Most of the decisive actions leading to a goal are carried out after sudden accelerations breaking the opposition defence or as a result of counterattacks at very high speeds. It is then necessary to build the durability and capacity to withstand these forces from a performance and injury prevention standpoint.
When assessing Max Acceleration, short distances (e.g. 20 meters) will be sufficient to reflect this quality, whereas sprints over longer distances (40 meters) will provide the measure of Peak Speed.
STATSports Apex units can be confidently used to evaluate Peak Speed in sports (Beato et al, 2018), since non-significant differences were found compared to the criterion Peak Speed as measured by a radar gun.
The scientific literature shows that soccer is a sport that requires high intensity intermittent exercises, that are often combined with changes of direction, where the deceleration capacity is of extreme importance (Little & Williams, 2005).
In addition to the capacity of acceleration and maximum speed, it would then be valuable to assess a measure of braking force, as the Peak Deceleration capability.
It is therefore recommended to expose the athletes to training that allows the neuromuscular system to adapt effectively at the load required during the braking phase, utilizing eccentric contractions at high speed (Enoka et al., 1996).
The maximal ability of decelerating should then be evaluated utilizing the same test, as this measure can vary depending on the chosen test.
This information can be utilised as a snapshot of the athletes’ speed qualities and which of these qualities need to be prioritised the most by each of the individuals within the squad, as it is shown in Figure 1.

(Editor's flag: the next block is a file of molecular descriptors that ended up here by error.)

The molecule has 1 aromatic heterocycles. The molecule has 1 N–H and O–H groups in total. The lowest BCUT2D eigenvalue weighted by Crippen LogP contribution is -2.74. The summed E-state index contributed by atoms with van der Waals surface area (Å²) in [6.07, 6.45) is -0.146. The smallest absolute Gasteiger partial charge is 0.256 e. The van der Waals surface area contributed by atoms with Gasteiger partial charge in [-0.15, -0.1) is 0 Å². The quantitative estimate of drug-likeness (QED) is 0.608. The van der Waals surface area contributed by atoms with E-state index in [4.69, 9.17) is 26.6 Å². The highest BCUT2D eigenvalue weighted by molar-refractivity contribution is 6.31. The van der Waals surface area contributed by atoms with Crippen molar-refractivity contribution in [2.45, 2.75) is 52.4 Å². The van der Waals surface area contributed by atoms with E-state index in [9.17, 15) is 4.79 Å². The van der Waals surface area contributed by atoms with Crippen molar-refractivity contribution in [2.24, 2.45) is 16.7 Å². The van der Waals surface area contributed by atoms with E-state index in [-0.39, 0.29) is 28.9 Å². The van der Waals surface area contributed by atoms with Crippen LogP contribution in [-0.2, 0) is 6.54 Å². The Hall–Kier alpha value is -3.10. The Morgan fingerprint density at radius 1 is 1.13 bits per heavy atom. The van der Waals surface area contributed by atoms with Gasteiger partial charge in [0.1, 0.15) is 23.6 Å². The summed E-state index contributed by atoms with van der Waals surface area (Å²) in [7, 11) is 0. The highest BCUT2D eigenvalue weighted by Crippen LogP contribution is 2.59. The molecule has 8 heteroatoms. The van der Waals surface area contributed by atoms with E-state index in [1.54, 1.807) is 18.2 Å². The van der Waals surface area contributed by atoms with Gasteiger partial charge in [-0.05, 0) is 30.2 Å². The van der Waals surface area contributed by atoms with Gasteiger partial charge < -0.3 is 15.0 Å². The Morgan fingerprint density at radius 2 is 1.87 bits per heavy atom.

Figure 1. Peak Acceleration & Peak Deceleration values of an Under-15 Soccer Team following a 20-meters linear sprint and 20-meters shuttle test.
In soccer, a great percentage of a player’s energy production is aerobic (Stolen et al., 2005); thus, incorporating a test to assess aerobic fitness within a weekly microcycle is essential.
Several field tests for aerobic capacity have been developed. Many field tests require the athlete to cover the longest possible distance in a set time or a set distance in the shortest time possible.
These tests require the highest level of motivation and knowledge of pacing strategy to achieve a reliable result (Ramsbottom et al., 1988).
Practitioners should then find different strategies to test athletes without interfering massively in the weekly plan.
The study of Owen et al. (2020) revealed that running performance (Total Distance) and physiological performance (Max Heart Rate, Average Heart Rate, Time above 85% Max HR) have a low CV% combined with good repeatability during a standardized 5 vs. 5 SSG assessment protocol within elite soccer players.
Furthermore, these variables were found to have moderate to very large associations with Yo-YoIR1 performance.
Certainly, testing athletes during a drill with the ball would also easily gain coaches buy-in and would be an optimal way to optimize training time.
To summarize the content of this article, Table 1 provides an example of a typical soccer training week, and how different variables can be tested throughout the week.
Table 1. Testing Guidelines utilising STATSports System during a Typical Soccer Training Week
Due to the information provided in this insight, it is recommended for testing to become a routine part of standard weekly operating procedure, in addition to the laboratory test usually completed 3/4 times per year.
From this article it is possible to observe how much data and information can be obtained by monitoring multiple variables.
From these tests that require a small percentage of the weekly schedule, the mechanical stress accumulated by the player, his internal responses and anaerobic qualities can all be easily and effectively evaluated.
Much remains to be investigated, as the evaluation of strength imbalances and the assessment of neuromuscular/running efficiency, which are going to be available alongside future STATSports updates.